The American Research Center in Egypt (ARCE) Annual Conference is upon us, and thanks to a generous contribution from a supporter who wishes to remain anonymous, Em Hotep will be there! Fifteen panel topics with 118 individual panel discussions over three days… How does one choose what to attend and which to cover for the website? Read on, friends, as we wrap our head around how to approach an Egyptological Christmas in April!
What was the order of operations when it came to installing the facing stones on the large pyramids of the Fourth Dynasty? Were they just ornamental or did they serve a larger purpose in the engineering of the pyramids themselves? Was there a difference between how the rare instances of granite facing stones were installed and the Tura limestone facing blocks still visible on parts of the pyramids today? Join us as we probe the thoughts of a man who spends more time systematically and scientifically studying the large pyramids than any other person alive, Jean-Pierre Houdin.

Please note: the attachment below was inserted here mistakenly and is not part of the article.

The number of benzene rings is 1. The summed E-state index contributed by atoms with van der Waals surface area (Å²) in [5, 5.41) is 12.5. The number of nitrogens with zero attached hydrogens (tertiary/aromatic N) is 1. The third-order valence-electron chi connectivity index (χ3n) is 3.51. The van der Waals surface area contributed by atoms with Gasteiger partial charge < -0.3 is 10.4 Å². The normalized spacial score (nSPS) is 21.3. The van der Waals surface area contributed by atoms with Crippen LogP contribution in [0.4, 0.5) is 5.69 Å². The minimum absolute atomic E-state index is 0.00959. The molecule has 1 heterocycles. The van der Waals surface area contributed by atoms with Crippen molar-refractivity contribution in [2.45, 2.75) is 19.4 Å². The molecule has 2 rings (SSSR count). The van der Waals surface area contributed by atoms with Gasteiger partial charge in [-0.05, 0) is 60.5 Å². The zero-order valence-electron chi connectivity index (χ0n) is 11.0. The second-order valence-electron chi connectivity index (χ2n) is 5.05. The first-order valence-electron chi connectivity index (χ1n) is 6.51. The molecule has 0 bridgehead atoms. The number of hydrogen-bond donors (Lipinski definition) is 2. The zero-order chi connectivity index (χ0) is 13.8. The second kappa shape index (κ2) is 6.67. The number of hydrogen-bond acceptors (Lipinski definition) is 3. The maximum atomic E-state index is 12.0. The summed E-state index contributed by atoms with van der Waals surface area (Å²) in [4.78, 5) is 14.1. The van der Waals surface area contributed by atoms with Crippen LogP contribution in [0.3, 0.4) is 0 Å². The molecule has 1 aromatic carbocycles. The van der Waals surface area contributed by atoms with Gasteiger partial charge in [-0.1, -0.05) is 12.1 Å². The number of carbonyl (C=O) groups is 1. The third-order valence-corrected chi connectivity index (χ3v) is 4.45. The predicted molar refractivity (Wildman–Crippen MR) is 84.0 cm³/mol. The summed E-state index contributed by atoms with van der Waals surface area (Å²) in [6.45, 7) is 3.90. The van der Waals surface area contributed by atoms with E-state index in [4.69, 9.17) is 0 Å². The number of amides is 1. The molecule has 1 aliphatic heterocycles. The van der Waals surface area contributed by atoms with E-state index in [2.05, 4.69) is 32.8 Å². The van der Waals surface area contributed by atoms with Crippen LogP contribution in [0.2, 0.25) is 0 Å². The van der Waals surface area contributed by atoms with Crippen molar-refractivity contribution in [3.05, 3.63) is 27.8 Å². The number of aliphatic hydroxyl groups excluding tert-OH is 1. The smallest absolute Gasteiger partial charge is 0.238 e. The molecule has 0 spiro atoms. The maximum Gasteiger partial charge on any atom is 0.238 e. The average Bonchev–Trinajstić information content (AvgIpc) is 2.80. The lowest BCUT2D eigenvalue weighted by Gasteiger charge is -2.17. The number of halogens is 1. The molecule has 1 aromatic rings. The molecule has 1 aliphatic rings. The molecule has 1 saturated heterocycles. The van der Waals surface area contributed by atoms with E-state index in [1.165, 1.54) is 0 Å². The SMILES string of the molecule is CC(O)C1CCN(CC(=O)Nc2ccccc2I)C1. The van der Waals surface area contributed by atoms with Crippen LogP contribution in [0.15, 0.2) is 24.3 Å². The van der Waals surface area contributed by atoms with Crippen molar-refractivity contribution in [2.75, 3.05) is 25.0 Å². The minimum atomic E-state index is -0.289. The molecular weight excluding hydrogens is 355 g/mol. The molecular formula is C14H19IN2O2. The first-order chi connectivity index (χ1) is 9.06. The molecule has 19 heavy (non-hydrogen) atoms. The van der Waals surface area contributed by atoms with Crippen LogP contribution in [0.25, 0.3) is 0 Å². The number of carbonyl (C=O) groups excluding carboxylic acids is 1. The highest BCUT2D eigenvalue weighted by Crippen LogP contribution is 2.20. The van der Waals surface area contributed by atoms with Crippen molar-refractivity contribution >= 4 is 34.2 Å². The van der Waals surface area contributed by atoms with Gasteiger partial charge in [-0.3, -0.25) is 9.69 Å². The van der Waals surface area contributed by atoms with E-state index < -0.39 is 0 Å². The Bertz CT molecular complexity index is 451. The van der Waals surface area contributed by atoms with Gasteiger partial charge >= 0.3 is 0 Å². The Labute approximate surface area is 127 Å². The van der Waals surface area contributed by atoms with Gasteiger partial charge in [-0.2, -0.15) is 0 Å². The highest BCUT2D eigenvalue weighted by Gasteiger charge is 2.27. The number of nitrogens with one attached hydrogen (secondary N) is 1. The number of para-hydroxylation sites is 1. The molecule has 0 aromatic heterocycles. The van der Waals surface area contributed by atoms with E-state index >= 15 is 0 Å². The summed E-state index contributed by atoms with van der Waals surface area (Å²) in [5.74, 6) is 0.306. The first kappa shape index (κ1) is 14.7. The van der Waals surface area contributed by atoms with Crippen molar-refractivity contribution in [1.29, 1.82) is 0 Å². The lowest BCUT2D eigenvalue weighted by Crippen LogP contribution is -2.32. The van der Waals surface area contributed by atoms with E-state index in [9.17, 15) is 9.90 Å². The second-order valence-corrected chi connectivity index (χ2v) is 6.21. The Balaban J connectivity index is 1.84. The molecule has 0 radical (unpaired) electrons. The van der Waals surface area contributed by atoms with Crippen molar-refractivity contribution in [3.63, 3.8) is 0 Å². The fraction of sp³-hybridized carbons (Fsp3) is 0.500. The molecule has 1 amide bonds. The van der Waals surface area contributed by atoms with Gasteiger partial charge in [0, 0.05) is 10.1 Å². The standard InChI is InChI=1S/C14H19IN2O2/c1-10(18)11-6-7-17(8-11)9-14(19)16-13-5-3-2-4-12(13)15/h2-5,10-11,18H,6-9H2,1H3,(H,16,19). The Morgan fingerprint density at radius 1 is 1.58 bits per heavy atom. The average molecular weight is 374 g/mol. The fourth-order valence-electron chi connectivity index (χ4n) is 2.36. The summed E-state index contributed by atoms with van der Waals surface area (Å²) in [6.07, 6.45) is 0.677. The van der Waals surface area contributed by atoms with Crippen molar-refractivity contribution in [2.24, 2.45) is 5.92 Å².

Last year during the premiere of Giza 3D, Marc Chartier of Pyramidales and I had a chance to talk with Egyptologist Rus Gant, lead technical artist for the Giza Archives Project and Giza 3D. In transcribing presentations from last year, I came across this fascinating “lost” discussion, and after working with Rus and Marc to clarify some points, we can now present it in an interview format for your enjoyment. From the resources used to create Giza 3D to George Reisner’s ongoing legacy, join us for a chat with Rus Gant.